9. The Selection of Architect Cass Gilbert was Controversial

The selection of Minnesota architect Cass Gilbert as the architect for the Custom House was one embroiled in politics. The Tarsney Act of 1893 granted the secretary of the treasury of the U.S. the ability to use private architects to design federal buildings. In 1899, twenty firms were invited to compete for the U.S. Custom House commission. This was the first major competition under the new act and the Custom House would be the fourth federal building completed after its implementation. Each architecture firm that entered had from June until September to come up with a proposal and could suggest two jurors for the panel that would judge their designs. Both of Cass Gilbert’s suggestions were approved and Supervising Architect of the Treasury, James Knox Taylor, who was also on the jury, was Gilbert’s former partner in St. Paul, Minnesota.
The competition ended in a draw between Gilbert’s grandiose Beaux-Arts design and a proposal by Carrere & Hastings, the firm that had just been granted the commission for the New York Public Library. Gilbert refused to hear any suggestion of collaboration and after two days of private meetings among the jurors, he was selected as the winner — much to the chagrin of the New York based architects who were resentful of this newly arrived westerner. Many argued that Knox and Gilbert’s relationship influenced the decision and some members of the Republican state machine even went so far as to take their grievances to President McKinley! In the end, Treasury Secretary Lyman J. Gage affirmed Gilbert’s selection.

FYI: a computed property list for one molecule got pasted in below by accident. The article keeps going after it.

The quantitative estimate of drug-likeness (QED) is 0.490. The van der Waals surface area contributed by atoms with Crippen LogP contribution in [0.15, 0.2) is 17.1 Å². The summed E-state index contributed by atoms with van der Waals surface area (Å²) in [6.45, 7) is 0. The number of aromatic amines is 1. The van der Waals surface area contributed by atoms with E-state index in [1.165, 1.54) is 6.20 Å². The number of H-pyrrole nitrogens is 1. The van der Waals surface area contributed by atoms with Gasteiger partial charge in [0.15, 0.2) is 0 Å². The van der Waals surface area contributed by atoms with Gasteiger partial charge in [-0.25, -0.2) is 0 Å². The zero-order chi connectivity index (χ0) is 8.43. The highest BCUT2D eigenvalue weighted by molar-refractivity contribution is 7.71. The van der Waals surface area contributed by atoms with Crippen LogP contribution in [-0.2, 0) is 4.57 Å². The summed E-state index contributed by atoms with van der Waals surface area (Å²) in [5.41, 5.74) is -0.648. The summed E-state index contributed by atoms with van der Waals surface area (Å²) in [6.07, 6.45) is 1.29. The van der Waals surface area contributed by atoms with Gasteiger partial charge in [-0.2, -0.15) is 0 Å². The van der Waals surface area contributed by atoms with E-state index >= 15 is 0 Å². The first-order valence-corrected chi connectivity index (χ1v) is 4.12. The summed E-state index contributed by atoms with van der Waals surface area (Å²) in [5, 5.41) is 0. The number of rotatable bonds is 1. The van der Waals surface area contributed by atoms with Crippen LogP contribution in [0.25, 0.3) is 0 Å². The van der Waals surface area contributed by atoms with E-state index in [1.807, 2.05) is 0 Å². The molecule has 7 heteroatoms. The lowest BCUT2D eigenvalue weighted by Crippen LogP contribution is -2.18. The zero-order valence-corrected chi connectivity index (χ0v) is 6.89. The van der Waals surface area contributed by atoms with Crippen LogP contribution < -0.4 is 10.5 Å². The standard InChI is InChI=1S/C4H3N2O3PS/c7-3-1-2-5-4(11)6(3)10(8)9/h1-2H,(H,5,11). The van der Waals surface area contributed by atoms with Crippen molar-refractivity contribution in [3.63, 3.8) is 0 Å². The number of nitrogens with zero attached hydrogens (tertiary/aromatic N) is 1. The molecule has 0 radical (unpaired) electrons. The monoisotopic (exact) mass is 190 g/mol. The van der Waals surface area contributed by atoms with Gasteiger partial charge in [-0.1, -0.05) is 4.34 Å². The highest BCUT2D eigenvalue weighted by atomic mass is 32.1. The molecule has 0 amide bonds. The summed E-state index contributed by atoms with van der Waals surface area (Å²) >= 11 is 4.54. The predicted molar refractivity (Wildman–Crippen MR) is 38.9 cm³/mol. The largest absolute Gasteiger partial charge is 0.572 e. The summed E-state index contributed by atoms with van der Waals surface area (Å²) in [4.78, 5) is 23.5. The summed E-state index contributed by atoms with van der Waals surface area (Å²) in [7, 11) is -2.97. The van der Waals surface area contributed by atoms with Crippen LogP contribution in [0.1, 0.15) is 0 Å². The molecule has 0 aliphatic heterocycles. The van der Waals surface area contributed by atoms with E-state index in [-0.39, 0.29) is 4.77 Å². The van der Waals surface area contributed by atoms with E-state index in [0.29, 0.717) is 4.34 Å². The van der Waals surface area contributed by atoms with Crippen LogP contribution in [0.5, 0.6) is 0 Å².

The museum is 450,000 square feet large and covers three blocks. The two themes that Gilbert carried throughout the design, as an homage to the purpose of the building, were government and seafaring. Federal iconography such as eagles can be spotted throughout the intricate detailing, as well as tons of nautical imagery from dolphin-shaped door handles to seashells and the face of Poseidon.
Cass Gilbert made a sizable impact on the built environment of New York City however, designing such landmarks as the Woolworth Building, the Thurgood Marshall Courthouse, the Brooklyn Army Terminal and more.